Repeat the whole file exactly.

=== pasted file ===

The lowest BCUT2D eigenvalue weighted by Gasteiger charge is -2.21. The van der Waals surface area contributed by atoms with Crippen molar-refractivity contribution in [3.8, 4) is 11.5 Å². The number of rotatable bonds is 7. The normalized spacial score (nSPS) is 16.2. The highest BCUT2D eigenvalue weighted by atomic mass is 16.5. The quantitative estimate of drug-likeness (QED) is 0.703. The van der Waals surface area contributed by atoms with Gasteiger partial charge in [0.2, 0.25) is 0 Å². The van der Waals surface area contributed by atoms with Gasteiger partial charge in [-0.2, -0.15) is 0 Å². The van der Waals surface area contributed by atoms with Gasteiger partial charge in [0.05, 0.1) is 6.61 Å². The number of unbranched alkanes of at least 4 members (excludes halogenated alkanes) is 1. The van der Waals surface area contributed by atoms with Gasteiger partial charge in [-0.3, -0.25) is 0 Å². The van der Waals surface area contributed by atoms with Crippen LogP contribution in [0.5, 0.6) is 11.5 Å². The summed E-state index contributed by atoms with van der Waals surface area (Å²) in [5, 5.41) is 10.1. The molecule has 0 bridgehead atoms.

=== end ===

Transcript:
The lowest BCUT2D eigenvalue weighted by Gasteiger charge is -2.21. The van der Waals surface area contributed by atoms with Crippen molar-refractivity contribution in [3.8, 4) is 11.5 Å². The number of rotatable bonds is 7. The normalized spacial score (nSPS) is 16.2. The highest BCUT2D eigenvalue weighted by atomic mass is 16.5. The quantitative estimate of drug-likeness (QED) is 0.703. The van der Waals surface area contributed by atoms with Gasteiger partial charge in [0.2, 0.25) is 0 Å². The van der Waals surface area contributed by atoms with Gasteiger partial charge in [-0.2, -0.15) is 0 Å². The van der Waals surface area contributed by atoms with Gasteiger partial charge in [0.05, 0.1) is 6.61 Å². The number of unbranched alkanes of at least 4 members (excludes halogenated alkanes) is 1. The van der Waals surface area contributed by atoms with Gasteiger partial charge in [-0.3, -0.25) is 0 Å². The van der Waals surface area contributed by atoms with Crippen LogP contribution in [0.5, 0.6) is 11.5 Å². The summed E-state index contributed by atoms with van der Waals surface area (Å²) in [5, 5.41) is 10.1. The molecule has 0 bridgehead atoms.